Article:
When I realized that my shoulder was not going to get better without surgery, I had to make the decision to go ahead with what I had taken many patients through as a Physiotherapist – a shoulder reconstruction. After 15 months of rehabilitation, I finally feel back to normal again.
Whether you’ve had surgery, a sprained ankle, or a small muscle tear, rehabilitation is an essential part of the healing process and getting back to a healthy you.
A structured and committed rehab plan, often with the progression of individualised exercises, can help to determine whether the injury will resolve successfully or not. Many patients, myself included, can find the process not only physically difficult, but equally mentally challenging.
The whole journey of post-surgical rehabilitation can be hard to comprehend especially if you haven’t experienced it yourself. I found it frustrating that I wasn’t able to progress as quickly as I would’ve liked, but the body does need time to heal throughout the different stages of the process.
After the initial part of the rehab process, I began basic range of motion and active exercises, while becoming best friends with a Theraband. This progressive resistance training not only helps with strengthening the muscles, but also gives a clear guide as to how that strength is improving over time. This type of exercise is one that we use often with many different conditions and patients here in our practice.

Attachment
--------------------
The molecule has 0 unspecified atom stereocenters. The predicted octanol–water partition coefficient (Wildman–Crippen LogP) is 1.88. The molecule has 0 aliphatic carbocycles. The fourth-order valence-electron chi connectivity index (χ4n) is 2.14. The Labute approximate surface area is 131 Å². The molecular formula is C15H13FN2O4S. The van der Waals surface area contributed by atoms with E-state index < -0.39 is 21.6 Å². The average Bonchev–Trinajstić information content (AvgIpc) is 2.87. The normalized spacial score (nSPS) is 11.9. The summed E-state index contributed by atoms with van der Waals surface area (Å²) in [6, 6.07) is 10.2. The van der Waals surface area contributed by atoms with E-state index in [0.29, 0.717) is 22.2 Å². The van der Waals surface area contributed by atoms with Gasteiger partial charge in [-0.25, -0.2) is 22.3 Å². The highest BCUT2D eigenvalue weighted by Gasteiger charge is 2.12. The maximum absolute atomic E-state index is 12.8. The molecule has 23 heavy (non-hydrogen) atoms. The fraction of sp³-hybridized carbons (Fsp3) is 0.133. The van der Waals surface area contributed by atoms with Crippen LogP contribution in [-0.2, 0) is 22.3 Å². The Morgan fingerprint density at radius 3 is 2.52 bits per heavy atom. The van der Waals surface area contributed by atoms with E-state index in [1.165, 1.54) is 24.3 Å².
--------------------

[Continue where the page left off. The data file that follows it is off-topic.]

One of the biggest don’ts of rehabilitation is to not push yourself too quickly for what your body can manage. It has to be graded, and often a surgeon or your Physiotherapist can help you progress your rehab at an appropriate level in the right time frame.
We understand it can be hard for you to know exactly what this level is at each part of your recovery process, especially as there’s no ‘one size fits all’ approach for every person.
This is why it’s so important for a Physiotherapist to be involved with your recovery from injury or surgery. I was extremely lucky to have such an experienced surgeon, but also count myself lucky to have had such a great support from my own Physiotherapists – I did need lots of extra help along the way!
Your own Physiotherapist can assess you, treat you as needed, and be there to grade any appropriate exercises that may help you rehabilitate your injury or surgery.